The Pain and Recovery of Losing Your Job

If you’ve ever lost a job, you know how crushing that can be to a sense of self-worth, not to mention a hit to your sense of financial security (like a punch in the gut).

Behind the scenes, I know many people who have been let go who I see as amazing and gifted people with so much to offer. The way of typical business is NOT a test of your worth.

Crazy world, yes. Crazy you, no.

I’ll explain my own gut-punch experience, my theory on what it means when you are let go, and I’ll provide a simple exercise to help you in your recovery process.

When My Job Was Threatened

I was almost let go once.

The background was that my boss didn’t like how I was always bringing up ideas and how I was coming across when I raised ideas. According to her, my approach was irritating her and other people. It was a bit confusing to me at the time. But eventually we worked it out and she said all was fine.

Then, when the company needed to do layoffs, she used that moment to threaten me to just tow the line and stop asking questions and raising ideas, or else I’d be laid off. I was stunned, having been there many years, having been a hard worker, and having been told all was fine.

In my shock that day, I just said yes to her demands, not even fully understanding them, so she would let me stay. Big ouch. I don’t know if I slept at all that night. It felt like a punch in the gut for sure.

Luckily I took something useful from that painful experience and I found other ways to raise my ideas, with an approach I felt better about in the end. I learned how to be clear yet not so blunt. She even let me run with some of my ideas to help the company recover quickly from those layoff setbacks.

Even though I learned an important lesson that I’m grateful for, and even though things did get a little better for a while, there was something else…

I needed to leave for something better. Something meaningful! Where my ideas and enthusiasm are wanted.

I eventually left that job on my own terms. A big relief in the end.

Working there in that mismatch of a job all those years fueled my resolve to explore self-employment. I was so ready for letting my ideas run free.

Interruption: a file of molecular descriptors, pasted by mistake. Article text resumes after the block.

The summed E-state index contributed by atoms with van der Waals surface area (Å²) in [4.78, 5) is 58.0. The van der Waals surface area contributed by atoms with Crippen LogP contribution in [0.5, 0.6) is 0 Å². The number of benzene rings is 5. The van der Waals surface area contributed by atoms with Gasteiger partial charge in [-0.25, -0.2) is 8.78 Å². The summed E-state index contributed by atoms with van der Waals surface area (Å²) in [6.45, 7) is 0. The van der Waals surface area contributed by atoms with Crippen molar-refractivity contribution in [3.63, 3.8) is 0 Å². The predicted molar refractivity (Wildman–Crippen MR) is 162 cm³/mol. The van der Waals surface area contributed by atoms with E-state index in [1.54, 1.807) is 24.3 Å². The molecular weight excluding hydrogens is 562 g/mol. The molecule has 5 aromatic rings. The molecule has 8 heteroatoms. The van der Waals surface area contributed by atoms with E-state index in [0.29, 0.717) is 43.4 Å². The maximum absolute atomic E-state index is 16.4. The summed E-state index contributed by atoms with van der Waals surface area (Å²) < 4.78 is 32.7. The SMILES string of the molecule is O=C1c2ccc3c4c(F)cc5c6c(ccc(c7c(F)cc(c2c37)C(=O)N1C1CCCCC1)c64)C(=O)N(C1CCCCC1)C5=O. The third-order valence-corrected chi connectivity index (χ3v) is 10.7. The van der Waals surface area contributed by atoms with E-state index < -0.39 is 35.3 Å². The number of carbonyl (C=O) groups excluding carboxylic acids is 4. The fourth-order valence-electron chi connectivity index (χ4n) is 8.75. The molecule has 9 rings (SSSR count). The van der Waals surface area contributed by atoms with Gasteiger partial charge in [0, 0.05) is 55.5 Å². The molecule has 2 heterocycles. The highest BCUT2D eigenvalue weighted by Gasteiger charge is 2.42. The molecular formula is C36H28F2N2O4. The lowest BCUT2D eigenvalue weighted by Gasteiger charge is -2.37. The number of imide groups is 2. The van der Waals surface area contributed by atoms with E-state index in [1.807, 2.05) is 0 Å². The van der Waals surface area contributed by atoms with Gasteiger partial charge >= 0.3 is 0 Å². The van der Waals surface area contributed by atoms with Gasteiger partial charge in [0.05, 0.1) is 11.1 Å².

It’s Not About You. Here’s What It Does Mean.

Being fired is just plain hard, and so is having your livelihood outright threatened, whether explicitly or implicitly with all those messages of “Buck up, or else…” That’s hitting where it hurts, in our ability to put food on the table. It’s a big deal.

And yet, none of what they do is a reflection on our gifts.

Granted, there are times a company needs to let someone go. I’ve even been the one to let people go, usually for theft or harassment reasons.

In the typical scenario (where an employee didn’t do something outlandish like theft), I believe job threats and dismissals are a reflection of a mismatch between employer perspective and employee perspective.

Sometimes our gifts and the employer’s needs are simply a mismatch, and it’s time for both parties to move on to a better fit. More often though, I think employers don’t know how to tap our gifts that are useful to them. Such a loss, for everyone.

Sometimes we don’t even know what our gifts are. Right?

When you know who you are and what your true talents and interests are, you will more likely find the right work and the right environment where they appreciate you for what you bring.

That’s not an overnight thing to do, to figure all that out and find it.

But it can be done. And sometimes that discovery process is essential for your sense of self-worth too, not just for your income.

A Writing Exercise to Help You Recover

Something that has helped me find more clarity about what happened and where I belong is to do a written inventory of what happened. Writing helps us make sense of things, capture the lessons, and find clarity for next steps.

Here are some questions I have used to spark some useful clarity. I recommend doing this in writing, not just in your head.

  1. Describe my boss and co-worker experience and what parts were not a good fit for me.
  2. What are some things I definitely don’t want to repeat in my next work?
  3. What parts of the job experience did I enjoy most?
  4. What are some accomplishments that I’m happy about in that job?
  5. What are some aspects of that job that I want in my next work?
  6. Something I’m sad about…
  7. Why did it end? (Go beyond the surface.)
  8. What are 3 lessons I want to take with me?
  9. What am I grateful for about that job experience?
  10. Keep writing whatever else is coming to you from here.

You don’t have to answer all the questions. For me, the inventory gave me some new insights, a sense of letting go, and some ideas for what to look for next.

In the meantime, if you’ve lost your job, I am feeling for you.

Sending big love to you,


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